The way in which these technologies work structures and limits what is possible as mass communication. This has to be taken into account in any theory of the mass media. Nonetheless, we do not want to regard the work of these machines, nor indeed their mechanical or electronic internal workings, as an operation within the system of the mass media. (3)
They cannot influence information, Luhmann reasons, since they simply are not part of the utterance. A second glimpse at his conceptualization of communication reveals that this blindness should not come as such a big surprise. Communication as a combination of the three selections information, utterance, and understanding is a highly contingent and thus improbable event. In the overcoming of the three improbabilities (understanding, reach, and acceptance) media play a central part: “We would like to call media the evolutionary achievements that enter at those possible breaks in communication and that serve in a functionally adequate way to transform what is improbable into what is probable.” (Social Systems, 160) Thus, on an early evolutionary level, language will deal with the improbability of understanding. Writing, printing, television broadcast, digital media then help communication to unceasingly reach new social realms. Symbolically generalized communication media, such as truth, or love, finally make the acceptance of communication more likely. Luhmann, therefore, focuses on what these media share, namely the power to enable communication to continue, rather than on what sets them apart, and as a result he plays down the technical specificity.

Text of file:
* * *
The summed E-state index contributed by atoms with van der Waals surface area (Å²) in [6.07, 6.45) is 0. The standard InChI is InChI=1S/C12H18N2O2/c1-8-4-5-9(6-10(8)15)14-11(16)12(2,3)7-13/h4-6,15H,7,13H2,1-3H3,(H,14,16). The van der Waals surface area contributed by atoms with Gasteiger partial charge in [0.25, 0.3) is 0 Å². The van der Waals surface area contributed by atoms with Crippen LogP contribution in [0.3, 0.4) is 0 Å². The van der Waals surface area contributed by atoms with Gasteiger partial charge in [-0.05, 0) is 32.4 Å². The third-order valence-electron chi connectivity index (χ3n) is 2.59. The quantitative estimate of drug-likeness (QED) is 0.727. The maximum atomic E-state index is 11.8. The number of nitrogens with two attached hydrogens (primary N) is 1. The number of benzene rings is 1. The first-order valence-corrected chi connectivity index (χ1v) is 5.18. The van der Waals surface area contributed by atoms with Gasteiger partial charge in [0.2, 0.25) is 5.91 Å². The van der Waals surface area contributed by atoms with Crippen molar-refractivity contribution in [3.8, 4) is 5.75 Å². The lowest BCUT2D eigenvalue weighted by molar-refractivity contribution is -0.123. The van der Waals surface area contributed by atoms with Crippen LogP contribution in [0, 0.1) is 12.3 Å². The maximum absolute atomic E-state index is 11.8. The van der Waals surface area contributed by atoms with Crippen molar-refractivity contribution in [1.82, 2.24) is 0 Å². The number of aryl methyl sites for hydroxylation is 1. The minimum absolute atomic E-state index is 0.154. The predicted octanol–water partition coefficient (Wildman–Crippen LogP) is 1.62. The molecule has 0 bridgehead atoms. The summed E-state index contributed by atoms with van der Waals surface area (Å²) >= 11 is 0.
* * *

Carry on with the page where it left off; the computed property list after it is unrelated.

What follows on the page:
The Reality of the Mass Media reflects this general tendency to smooth down the differences in media technology, and to integrate later evolutionary developments in the logic of functional differentiation, which is to say, basically, the logic of printing. It is not without irony that the US edition counters this print loyality by the mise-en-abyme t.v. screens gracing the cover of the book. Still, this choice is a decisive shift away from the image of a book painted upon on the German edition - a medial disruption Luhmann’s argument works against. Unsurprisingly, then, there is no analysis of the shifts from book to radio, to television, and to computer - an omission that is further amplified by the neglect of the structural coupling of psychic systems and communication. In Art as a Social System, the coordination of perception and communication was dealt with in a long and fascinating opening chapter. Here, the individual is merely theorized as a social address of communication, to be found between scripts and schemes.